When sitting in the theater in our favorably non-favorable circumstance, our minds are acquiring information through the senses, specifically the visual and auditory senses. But this does not mean that the mind is inactive. As I have already argued, there is a subconscious level at which the mind must be in operation to be able to interpret the images and sounds bombarding the senses. Still further, we should be prepared to examine the even deeper issues of the mental activity in experiencing films. This will depend on the story being told. As I have alluded to already, some stories require little active mental engagement. They are straightforward, even superficial. These stories have their place; we all need diversion and entertainment. However, many films posses a much deeper thought-provoking quality. Films like Memento (9) require active engagement of the viewer’s mind for the story to be understood at all. The best works of art posses a great deal of subtlety. Most films could be viewed on the merely superficial level. But this does not mean that there are no deeper ideas and experiences that that can be gleamed from these films.

Probably the second most important part of viewing a film (right after opening yourself to experiencing it) is taking time after experiencing the story to reflect on it. This is important in any storytelling medium, any art really. The problem is that we are not educated to do this in current American culture. Most literature classes involve little true reflection. Tests and papers in most literature classes are designed to merely verify students have done their homework. Never mind how a given novel or story may or may not have moved students. It was not until I took World Literature in college that an academic course encouraged me to reflect over great works of literature. But this involves taking time to reflect on the story. Who has time for that, right? Well, at least when it comes to movies, start by sitting through the credits. Try going to a movie alone some time, then try driving home without saying a word. I have often enjoyed the beautiful stillness of going to the theater alone. It can be a cathartic, spiritual experience of reflection and learning. These are special trips to the theater, and I don’t do them all the time. I am firm believer in the communal power of the theater experience as well. They work in different ways, and both have great value.

The idea behind both experiencing the film and reflecting on what you have experienced is to be able to learn from such an experience. What fictional films can do is to hold up a mirror in which we can look into and wonder how we might respond in similar situations. Inevitably, these experiences of film, like all experiences of art, will be subjective to each person. There should be a recognition that many films are meant to have deeper meanings than just the superficial story. Every film is written from a certain worldview, every film has some agenda. I do not mean to use the word “agenda” in a negative way; I merely wish to point out that no film is devoid of meaning and the influence of a worldview. People make films. People have worldviews. The act of making a film can very much be an act of struggling with or expressing one’s worldview.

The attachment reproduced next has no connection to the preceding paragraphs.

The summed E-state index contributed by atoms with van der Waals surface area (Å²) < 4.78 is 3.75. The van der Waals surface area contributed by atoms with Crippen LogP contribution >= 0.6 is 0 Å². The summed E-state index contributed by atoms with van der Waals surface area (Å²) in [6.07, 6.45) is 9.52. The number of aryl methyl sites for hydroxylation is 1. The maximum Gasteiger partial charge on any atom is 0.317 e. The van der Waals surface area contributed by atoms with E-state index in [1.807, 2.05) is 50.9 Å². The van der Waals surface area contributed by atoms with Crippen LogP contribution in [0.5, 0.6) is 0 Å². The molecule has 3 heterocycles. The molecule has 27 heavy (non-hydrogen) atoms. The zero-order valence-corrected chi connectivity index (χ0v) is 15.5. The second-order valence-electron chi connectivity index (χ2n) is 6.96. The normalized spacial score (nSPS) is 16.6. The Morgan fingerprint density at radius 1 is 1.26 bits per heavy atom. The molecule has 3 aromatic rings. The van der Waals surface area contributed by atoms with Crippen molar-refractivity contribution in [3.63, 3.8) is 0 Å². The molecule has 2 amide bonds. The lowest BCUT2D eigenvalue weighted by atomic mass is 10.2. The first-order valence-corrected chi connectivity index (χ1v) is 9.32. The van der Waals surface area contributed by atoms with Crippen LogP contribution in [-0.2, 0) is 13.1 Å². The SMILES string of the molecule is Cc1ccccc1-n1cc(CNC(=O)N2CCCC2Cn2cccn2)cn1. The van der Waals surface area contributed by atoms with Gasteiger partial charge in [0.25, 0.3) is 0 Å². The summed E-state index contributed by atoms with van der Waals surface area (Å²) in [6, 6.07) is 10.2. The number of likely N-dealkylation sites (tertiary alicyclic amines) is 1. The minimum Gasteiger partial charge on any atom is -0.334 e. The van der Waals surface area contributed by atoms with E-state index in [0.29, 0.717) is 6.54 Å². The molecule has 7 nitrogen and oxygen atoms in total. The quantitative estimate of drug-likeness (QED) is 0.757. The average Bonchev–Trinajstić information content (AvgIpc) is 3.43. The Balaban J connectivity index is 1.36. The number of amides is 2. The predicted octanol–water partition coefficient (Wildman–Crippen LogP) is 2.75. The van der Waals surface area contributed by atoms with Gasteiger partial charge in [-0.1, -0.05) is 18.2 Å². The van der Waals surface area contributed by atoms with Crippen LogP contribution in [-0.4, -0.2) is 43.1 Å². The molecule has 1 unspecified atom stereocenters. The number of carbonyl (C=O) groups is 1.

The power of film is precisely its experiential value. The experience has the ability to arouse in us certain desires. However, we inevitably bring ourselves to the film. (10) It is easy for film to arouse base desires of lust and violence. Even these desires, though, must first of all be present in the viewer. We cannot change some desires due to their involuntary nature. (11) Cinema provides a meeting ground for worldviews and perspectives. This is why film is often referred to as a cultural dialogue by critics and cultural observers. By learning how to engage in this dialogue, we can more fully appreciate the experience of cinema and come to see it in a new light.

End Notes:

(1) R. Douglas Geivett and Brendan Sweetman (ed.) Contemporary Perspectives on Religious Epistemology. (New York, NY: Oxford University Press, Inc. 1992) 297.

(2) Many arguments in the areas of epistemology and metaphysics deal with views of reality, this is something we can only reference here, but I should note this is a significant field of study in philosophy.

(3) Steven Spielberg, 1993.

(4) Exception to such rules are usually satires about making a film.

(5) I may as well get up and leave, but I usually give the film another chance. I wasted one hour; what’s another, right?

(6) It should be noted that I do not believe love to merely be an emotion, but also a life long commitment when in the context of marriage. Still, the emotional connection love brings about is crucial to a marriage.

(7) Robert C. Solomon, The Passions. (Notre Dame, IN: University of Notre Dame Press: 1983) 14.

(8) Roman Polanski, 2003.

(9) Christopher Nolan, 2000.

(10) For a good discussion on how each person must lay themselves before a work of art see: C. S. Lewis, An Experiment in Criticism. (New York, NY. Cambridge University press, 1961).

(11) Richard Swinburne, The Evolution of the Soul. (New York, NY: Oxford University Press, 1986) 114, 118.

1 comment:

Greg said...

I think you make some very good points. I do believe fake worlds can be a distraction if not done right but as you said the ability to relate to the characters and situations is most key. For instance most high school plays are obviously fake and not well done but a few good actors can pull you into the story. Another thing this post made me think of is even though a movie is made with a biased view that doesn't mean that the biases of the person watching won't override that view. So emotional appeal and effectiveness is somewhat left up to the viewer. Kind of like how many girls like chick flicks and generally many guys don't. I like your post. It is very well written and thought provoking. You should teach filmmaking.